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Race Facts – Italian Grand Prix at Monza

The oldest circuit on the current Formula 1 calendar, Monza’s history dates back to 1922, when it hosted the Italian Grand Prix for the first time.

 

The original circuit layout stretched to over 10km and included a 5.5km road section broadly similar to today’s layout plus a 4.5km loop, which was redeveloped into a high-speed banked oval in the 1950s. Monza is one of four current Formula 1 circuits which formed part of the inaugural Formula 1 World Championship in 1950 and since then, has only been absent once (in 1980, when the Italian Grand Prix was held at Imola). The 10km layout of the circuit including the banked oval was used for four races in the late 1950s before the organisers reverted to the shorter layout over safety concerns following several fatal accidents. Further circuit alterations have taken place over the years to reduce speeds at Monza , including the addition of the Variante del Rettifilo and Variante Ascari chicanes.

Set in the grounds of the largest city park in Europe, Monza has a special home in the hearts of F1 fans, not least the fanatical local ‘tifosi’, most of whom support Ferrari. The circuit has grandstand capacity for just over 50 000 fans and can accommodate well over 100 000 fans including general admission areas. A new 3-year deal to keep the Italian GP at Monza until 2019 was signed in 2016, and the deal was renewed in 2019, keeping the race at the track until the end of 2024.

Italian Grand Prix: Did You Know?

  • Michael Schumacher and Lewis Hamilton share the record for the most wins at Monza with five apiece.
  • Ferrari are the most successful team at Monza, having won the race 20 times, the most recent of which was with Charles Leclerc in 2019.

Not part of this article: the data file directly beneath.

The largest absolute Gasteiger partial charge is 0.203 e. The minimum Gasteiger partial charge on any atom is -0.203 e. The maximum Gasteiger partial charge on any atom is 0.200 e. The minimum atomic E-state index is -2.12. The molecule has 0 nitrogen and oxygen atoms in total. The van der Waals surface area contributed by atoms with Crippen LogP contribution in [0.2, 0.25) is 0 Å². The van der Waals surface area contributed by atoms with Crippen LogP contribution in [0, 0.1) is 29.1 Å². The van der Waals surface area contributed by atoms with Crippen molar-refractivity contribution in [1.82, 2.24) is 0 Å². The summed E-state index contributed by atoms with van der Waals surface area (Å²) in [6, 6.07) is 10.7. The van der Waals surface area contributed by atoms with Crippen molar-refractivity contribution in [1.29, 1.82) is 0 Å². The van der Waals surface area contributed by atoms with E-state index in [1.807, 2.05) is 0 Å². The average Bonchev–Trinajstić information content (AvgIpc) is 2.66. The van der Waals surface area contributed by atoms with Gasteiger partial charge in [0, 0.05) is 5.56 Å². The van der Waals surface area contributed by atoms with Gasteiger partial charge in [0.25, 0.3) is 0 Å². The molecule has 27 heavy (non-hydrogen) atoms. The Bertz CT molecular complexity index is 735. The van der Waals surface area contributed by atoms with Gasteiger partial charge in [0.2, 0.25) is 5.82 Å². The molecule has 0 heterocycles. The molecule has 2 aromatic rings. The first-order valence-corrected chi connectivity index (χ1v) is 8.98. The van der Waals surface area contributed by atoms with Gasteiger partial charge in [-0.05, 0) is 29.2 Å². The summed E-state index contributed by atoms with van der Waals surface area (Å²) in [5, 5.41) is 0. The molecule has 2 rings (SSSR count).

• Sebastian Vettel’s surprise win at Monza in 2008 for Toro Rosso made him the youngest ever winner of a Grand Prix (at the time), aged 21 years, 2 months and 11 days old.
  • At the Italian Grand Prix in 2018, Kimi Raikkonen set the fastest ever lap in a Formula 1 car, with an average speed on his pole lap of 163.785mph.
  • The circuit is unique on the current Formula 1 calendar for its mix of long straights and slow chicanes. The low downforce circuit puts strain on engines, which are on full power for 80% of the lap, and gearboxes, which are used heavily in the chicanes.
  • In the past 17 races here, the 2009 Italian Grand Prix is the only time that the polesitter has failed to finish in the top two. In 2009, Lewis Hamilton crashed out of the race on the final lap having started from pole.
  • Thanks to the fact that it used to be held at the end of the season, 12 World Championships have been settled at the Italian Grand Prix since 1950, most recently in 1979.
  • Giuseppe Farina won the first ever Drivers’ Championship at the track in 1950. He remains the only driver to have won the title on home soil.
  • The Italian Grand Prix is usually the shortest all season. The 2003 race at Monza holds the record for the shortest F1 race to reach full distance, with Michael Schumacher winning in a time of just over 74 minutes.